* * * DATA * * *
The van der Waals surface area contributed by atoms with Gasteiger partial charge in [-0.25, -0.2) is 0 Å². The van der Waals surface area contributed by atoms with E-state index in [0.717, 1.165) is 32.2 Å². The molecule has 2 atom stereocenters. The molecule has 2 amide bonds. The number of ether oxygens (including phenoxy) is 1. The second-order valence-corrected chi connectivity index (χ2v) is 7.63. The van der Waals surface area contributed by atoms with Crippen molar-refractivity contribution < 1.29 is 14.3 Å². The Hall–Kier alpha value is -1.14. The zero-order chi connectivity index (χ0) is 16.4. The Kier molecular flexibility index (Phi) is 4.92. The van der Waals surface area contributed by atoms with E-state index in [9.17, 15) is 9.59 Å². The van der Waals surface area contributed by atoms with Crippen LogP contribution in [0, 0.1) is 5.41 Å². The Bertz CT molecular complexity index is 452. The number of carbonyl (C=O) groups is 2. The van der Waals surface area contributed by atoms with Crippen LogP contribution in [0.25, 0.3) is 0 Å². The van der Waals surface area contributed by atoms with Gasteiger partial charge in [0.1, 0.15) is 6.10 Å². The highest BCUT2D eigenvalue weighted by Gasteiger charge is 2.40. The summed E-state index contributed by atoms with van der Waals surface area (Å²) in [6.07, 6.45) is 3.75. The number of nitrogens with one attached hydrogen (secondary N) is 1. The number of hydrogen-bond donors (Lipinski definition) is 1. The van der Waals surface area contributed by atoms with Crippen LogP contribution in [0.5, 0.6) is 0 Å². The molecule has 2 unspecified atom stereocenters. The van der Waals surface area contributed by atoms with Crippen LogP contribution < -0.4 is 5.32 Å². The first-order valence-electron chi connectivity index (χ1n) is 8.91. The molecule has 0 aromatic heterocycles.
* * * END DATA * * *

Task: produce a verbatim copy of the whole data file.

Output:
The van der Waals surface area contributed by atoms with Gasteiger partial charge in [-0.25, -0.2) is 0 Å². The van der Waals surface area contributed by atoms with E-state index in [0.717, 1.165) is 32.2 Å². The molecule has 2 atom stereocenters. The molecule has 2 amide bonds. The number of ether oxygens (including phenoxy) is 1. The second-order valence-corrected chi connectivity index (χ2v) is 7.63. The van der Waals surface area contributed by atoms with Crippen molar-refractivity contribution < 1.29 is 14.3 Å². The Hall–Kier alpha value is -1.14. The zero-order chi connectivity index (χ0) is 16.4. The Kier molecular flexibility index (Phi) is 4.92. The van der Waals surface area contributed by atoms with E-state index in [9.17, 15) is 9.59 Å². The van der Waals surface area contributed by atoms with Crippen LogP contribution in [0, 0.1) is 5.41 Å². The Bertz CT molecular complexity index is 452. The number of carbonyl (C=O) groups is 2. The van der Waals surface area contributed by atoms with Crippen LogP contribution in [0.25, 0.3) is 0 Å². The van der Waals surface area contributed by atoms with Gasteiger partial charge in [0.1, 0.15) is 6.10 Å². The highest BCUT2D eigenvalue weighted by Gasteiger charge is 2.40. The summed E-state index contributed by atoms with van der Waals surface area (Å²) in [6.07, 6.45) is 3.75. The number of nitrogens with one attached hydrogen (secondary N) is 1. The number of hydrogen-bond donors (Lipinski definition) is 1. The van der Waals surface area contributed by atoms with Crippen LogP contribution in [0.5, 0.6) is 0 Å². The molecule has 2 unspecified atom stereocenters. The van der Waals surface area contributed by atoms with Crippen LogP contribution < -0.4 is 5.32 Å². The first-order valence-electron chi connectivity index (χ1n) is 8.91. The molecule has 0 aromatic heterocycles.